Is it time to rethink the role for energy auditors in residential demand-side management programs?
Utility & ratepayer sponsored residential energy-efficiency programs are struggling to attract; new customers, qualified energy auditors, and qualified contractors. While there are inherent market challenges, like cheap energy & a new-construction boom scooping up all the available manpower, one of the weakest links in the overall effort is the widely accepted, all be it limited role of the energy auditor. Let’s examine the current approach and consider a new path forward, which could ultimately lead to better results….
Knowledge Gap: The majority of energy auditors have very basic training. Authorized training providers will often promote their services by emphasizing these very short courses to attract students. For example, marketing materials will advertise “Become a BPI Certified Building Analysts in only 5-Days!” Over 10-years ago, I was one such newly “certified & highly-qualified” auditor. Honestly, in retrospect, I had no idea what I was doing. Meet Energy Auditor Version 1.0
Experience Gap: The majority of energy auditors have limited experience in the specific trades related to energy efficiency, especially in HVAC. As a result, audit reports frequently suggest additional air-sealing & insulation as a default. Many auditors are searching for remedies from a very short list of simplistic solutions. Budgets are spent, but problems with efficiency & climate control often persist.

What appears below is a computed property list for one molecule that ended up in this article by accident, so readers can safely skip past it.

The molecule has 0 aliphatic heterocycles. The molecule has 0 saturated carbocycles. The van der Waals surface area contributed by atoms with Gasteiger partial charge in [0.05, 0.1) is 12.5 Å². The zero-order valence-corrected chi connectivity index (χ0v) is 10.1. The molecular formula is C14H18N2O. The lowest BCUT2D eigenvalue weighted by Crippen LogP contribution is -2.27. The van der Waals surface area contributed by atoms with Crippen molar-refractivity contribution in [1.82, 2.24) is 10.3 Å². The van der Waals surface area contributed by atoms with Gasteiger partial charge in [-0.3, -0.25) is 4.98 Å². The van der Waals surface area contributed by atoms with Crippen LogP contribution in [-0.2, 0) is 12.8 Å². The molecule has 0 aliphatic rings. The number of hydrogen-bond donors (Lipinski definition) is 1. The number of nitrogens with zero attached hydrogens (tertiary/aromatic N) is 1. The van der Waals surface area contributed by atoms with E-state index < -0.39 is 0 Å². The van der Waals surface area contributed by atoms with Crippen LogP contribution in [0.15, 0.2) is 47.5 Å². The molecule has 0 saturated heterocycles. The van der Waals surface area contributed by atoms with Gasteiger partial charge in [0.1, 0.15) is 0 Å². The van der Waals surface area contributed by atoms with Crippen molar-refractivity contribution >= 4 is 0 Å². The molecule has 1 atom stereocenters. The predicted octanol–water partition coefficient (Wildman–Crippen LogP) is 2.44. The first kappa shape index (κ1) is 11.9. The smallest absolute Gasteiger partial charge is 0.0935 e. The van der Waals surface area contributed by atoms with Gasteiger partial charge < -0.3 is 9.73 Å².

Perspective Gap: Recommendations found in the energy audit often do not match up with local contractor’s otherwise free-market based business models. Suggested EE projects may be too small w/no profit margin, or too complex for the contractor’s crews to understand & execute. Coupled with onerous procedures & paper-trail requirements, these challenges lead may to low enthusiasm levels from participating contractors. Let us remember that for contractors, “sustainability means staying in business”.
Compensation Gap: Energy-auditor pay is quite low when compared to almost any other home-improvement or building construction field. In many parts of the country, hourly pay for unskilled, “walk-on” construction labors exceeds the average pay for energy auditors. EAs may also be required to fill the role of salesman & estimator, but their income would be much higher if they were paid like other home improvement salesmen who are earning north of six-figures nowadays. These facts makes it hard to attract the experienced & motivated people needed to lead the charge in residential energy-efficiency programs.
Gratification Gap: Demand-side management programs often emphasize a high-volume of lengthy but fairly boilerplate energy audits of nominal value. Energy auditors typically have low-investment in project outcomes, because they’ll never see the home or the customer again. Nor are the financial incentives for auditors aligned with energy savings in any real way. Hence, we often get what has come to be known as the “drive-by blower door test” in place of a comprehensive high-value diagnostic evaluation.